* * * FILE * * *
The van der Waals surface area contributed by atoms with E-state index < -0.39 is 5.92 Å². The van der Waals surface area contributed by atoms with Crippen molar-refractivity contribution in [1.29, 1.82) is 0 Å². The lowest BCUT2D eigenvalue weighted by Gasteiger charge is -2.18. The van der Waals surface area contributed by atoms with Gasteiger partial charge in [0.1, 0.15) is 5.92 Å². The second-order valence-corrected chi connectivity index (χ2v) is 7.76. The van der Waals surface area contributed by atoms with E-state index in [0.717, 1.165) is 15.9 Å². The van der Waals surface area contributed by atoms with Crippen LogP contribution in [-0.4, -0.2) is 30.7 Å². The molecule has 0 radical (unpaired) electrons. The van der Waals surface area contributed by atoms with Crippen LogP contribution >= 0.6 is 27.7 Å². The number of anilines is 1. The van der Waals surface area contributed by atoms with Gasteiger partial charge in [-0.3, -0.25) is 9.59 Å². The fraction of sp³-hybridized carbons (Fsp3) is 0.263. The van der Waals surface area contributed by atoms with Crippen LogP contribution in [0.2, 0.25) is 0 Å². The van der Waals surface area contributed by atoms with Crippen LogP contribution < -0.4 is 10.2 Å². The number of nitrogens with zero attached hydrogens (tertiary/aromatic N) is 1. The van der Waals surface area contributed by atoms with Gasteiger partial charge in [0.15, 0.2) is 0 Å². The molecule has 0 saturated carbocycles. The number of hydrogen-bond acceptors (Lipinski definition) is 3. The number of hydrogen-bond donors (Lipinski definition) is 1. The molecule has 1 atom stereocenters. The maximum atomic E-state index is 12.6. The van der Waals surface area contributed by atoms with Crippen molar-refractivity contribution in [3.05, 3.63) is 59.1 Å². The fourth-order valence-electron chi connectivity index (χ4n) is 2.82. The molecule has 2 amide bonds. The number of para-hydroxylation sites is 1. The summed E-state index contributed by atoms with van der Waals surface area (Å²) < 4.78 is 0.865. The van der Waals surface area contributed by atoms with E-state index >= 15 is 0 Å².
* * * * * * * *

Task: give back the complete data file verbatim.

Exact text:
The van der Waals surface area contributed by atoms with E-state index < -0.39 is 5.92 Å². The van der Waals surface area contributed by atoms with Crippen molar-refractivity contribution in [1.29, 1.82) is 0 Å². The lowest BCUT2D eigenvalue weighted by Gasteiger charge is -2.18. The van der Waals surface area contributed by atoms with Gasteiger partial charge in [0.1, 0.15) is 5.92 Å². The second-order valence-corrected chi connectivity index (χ2v) is 7.76. The van der Waals surface area contributed by atoms with E-state index in [0.717, 1.165) is 15.9 Å². The van der Waals surface area contributed by atoms with Crippen LogP contribution in [-0.4, -0.2) is 30.7 Å². The molecule has 0 radical (unpaired) electrons. The van der Waals surface area contributed by atoms with Crippen LogP contribution >= 0.6 is 27.7 Å². The number of anilines is 1. The van der Waals surface area contributed by atoms with Gasteiger partial charge in [-0.3, -0.25) is 9.59 Å². The fraction of sp³-hybridized carbons (Fsp3) is 0.263. The van der Waals surface area contributed by atoms with Crippen LogP contribution in [0.2, 0.25) is 0 Å². The van der Waals surface area contributed by atoms with Crippen LogP contribution < -0.4 is 10.2 Å². The number of nitrogens with zero attached hydrogens (tertiary/aromatic N) is 1. The van der Waals surface area contributed by atoms with Gasteiger partial charge in [0.15, 0.2) is 0 Å². The molecule has 0 saturated carbocycles. The number of hydrogen-bond acceptors (Lipinski definition) is 3. The number of hydrogen-bond donors (Lipinski definition) is 1. The molecule has 1 atom stereocenters. The maximum atomic E-state index is 12.6. The van der Waals surface area contributed by atoms with Crippen molar-refractivity contribution in [3.05, 3.63) is 59.1 Å². The fourth-order valence-electron chi connectivity index (χ4n) is 2.82. The molecule has 2 amide bonds. The number of para-hydroxylation sites is 1. The summed E-state index contributed by atoms with van der Waals surface area (Å²) < 4.78 is 0.865. The van der Waals surface area contributed by atoms with E-state index >= 15 is 0 Å².